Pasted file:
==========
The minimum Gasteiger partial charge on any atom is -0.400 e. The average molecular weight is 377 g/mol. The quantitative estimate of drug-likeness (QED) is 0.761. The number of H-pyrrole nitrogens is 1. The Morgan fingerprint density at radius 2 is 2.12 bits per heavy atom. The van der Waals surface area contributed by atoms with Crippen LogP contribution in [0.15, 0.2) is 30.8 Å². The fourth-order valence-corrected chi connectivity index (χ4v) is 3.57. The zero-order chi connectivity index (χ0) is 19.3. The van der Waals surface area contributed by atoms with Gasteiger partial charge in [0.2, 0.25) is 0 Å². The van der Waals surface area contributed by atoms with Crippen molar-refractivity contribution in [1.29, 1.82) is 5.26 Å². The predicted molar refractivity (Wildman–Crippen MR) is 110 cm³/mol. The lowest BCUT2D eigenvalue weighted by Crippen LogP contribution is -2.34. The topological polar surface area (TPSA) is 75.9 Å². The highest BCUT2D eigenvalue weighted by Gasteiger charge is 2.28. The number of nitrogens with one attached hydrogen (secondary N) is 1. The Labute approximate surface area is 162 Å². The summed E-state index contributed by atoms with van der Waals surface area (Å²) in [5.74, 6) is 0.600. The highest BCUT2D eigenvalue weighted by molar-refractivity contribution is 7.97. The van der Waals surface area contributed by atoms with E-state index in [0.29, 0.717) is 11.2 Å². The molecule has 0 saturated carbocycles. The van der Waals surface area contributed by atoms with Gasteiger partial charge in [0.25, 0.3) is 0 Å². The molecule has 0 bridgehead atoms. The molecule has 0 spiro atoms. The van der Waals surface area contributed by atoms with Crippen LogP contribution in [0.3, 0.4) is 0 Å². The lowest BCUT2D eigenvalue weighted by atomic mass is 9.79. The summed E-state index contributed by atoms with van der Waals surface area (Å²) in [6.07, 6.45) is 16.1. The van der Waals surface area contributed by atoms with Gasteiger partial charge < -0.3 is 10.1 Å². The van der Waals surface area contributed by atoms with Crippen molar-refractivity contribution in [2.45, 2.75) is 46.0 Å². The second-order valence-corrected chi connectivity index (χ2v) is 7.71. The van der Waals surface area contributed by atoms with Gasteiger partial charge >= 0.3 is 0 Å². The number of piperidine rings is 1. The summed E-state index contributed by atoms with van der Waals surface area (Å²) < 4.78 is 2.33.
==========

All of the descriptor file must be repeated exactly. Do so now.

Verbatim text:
The minimum Gasteiger partial charge on any atom is -0.400 e. The average molecular weight is 377 g/mol. The quantitative estimate of drug-likeness (QED) is 0.761. The number of H-pyrrole nitrogens is 1. The Morgan fingerprint density at radius 2 is 2.12 bits per heavy atom. The van der Waals surface area contributed by atoms with Crippen LogP contribution in [0.15, 0.2) is 30.8 Å². The fourth-order valence-corrected chi connectivity index (χ4v) is 3.57. The zero-order chi connectivity index (χ0) is 19.3. The van der Waals surface area contributed by atoms with Gasteiger partial charge in [0.2, 0.25) is 0 Å². The van der Waals surface area contributed by atoms with Crippen molar-refractivity contribution in [1.29, 1.82) is 5.26 Å². The predicted molar refractivity (Wildman–Crippen MR) is 110 cm³/mol. The lowest BCUT2D eigenvalue weighted by Crippen LogP contribution is -2.34. The topological polar surface area (TPSA) is 75.9 Å². The highest BCUT2D eigenvalue weighted by Gasteiger charge is 2.28. The number of nitrogens with one attached hydrogen (secondary N) is 1. The Labute approximate surface area is 162 Å². The summed E-state index contributed by atoms with van der Waals surface area (Å²) in [5.74, 6) is 0.600. The highest BCUT2D eigenvalue weighted by molar-refractivity contribution is 7.97. The van der Waals surface area contributed by atoms with E-state index in [0.29, 0.717) is 11.2 Å². The molecule has 0 saturated carbocycles. The van der Waals surface area contributed by atoms with Gasteiger partial charge in [0.25, 0.3) is 0 Å². The molecule has 0 bridgehead atoms. The molecule has 0 spiro atoms. The van der Waals surface area contributed by atoms with Crippen LogP contribution in [0.3, 0.4) is 0 Å². The lowest BCUT2D eigenvalue weighted by atomic mass is 9.79. The summed E-state index contributed by atoms with van der Waals surface area (Å²) in [6.07, 6.45) is 16.1. The van der Waals surface area contributed by atoms with Gasteiger partial charge < -0.3 is 10.1 Å². The van der Waals surface area contributed by atoms with Crippen molar-refractivity contribution in [2.45, 2.75) is 46.0 Å². The second-order valence-corrected chi connectivity index (χ2v) is 7.71. The van der Waals surface area contributed by atoms with Gasteiger partial charge >= 0.3 is 0 Å². The number of piperidine rings is 1. The summed E-state index contributed by atoms with van der Waals surface area (Å²) < 4.78 is 2.33.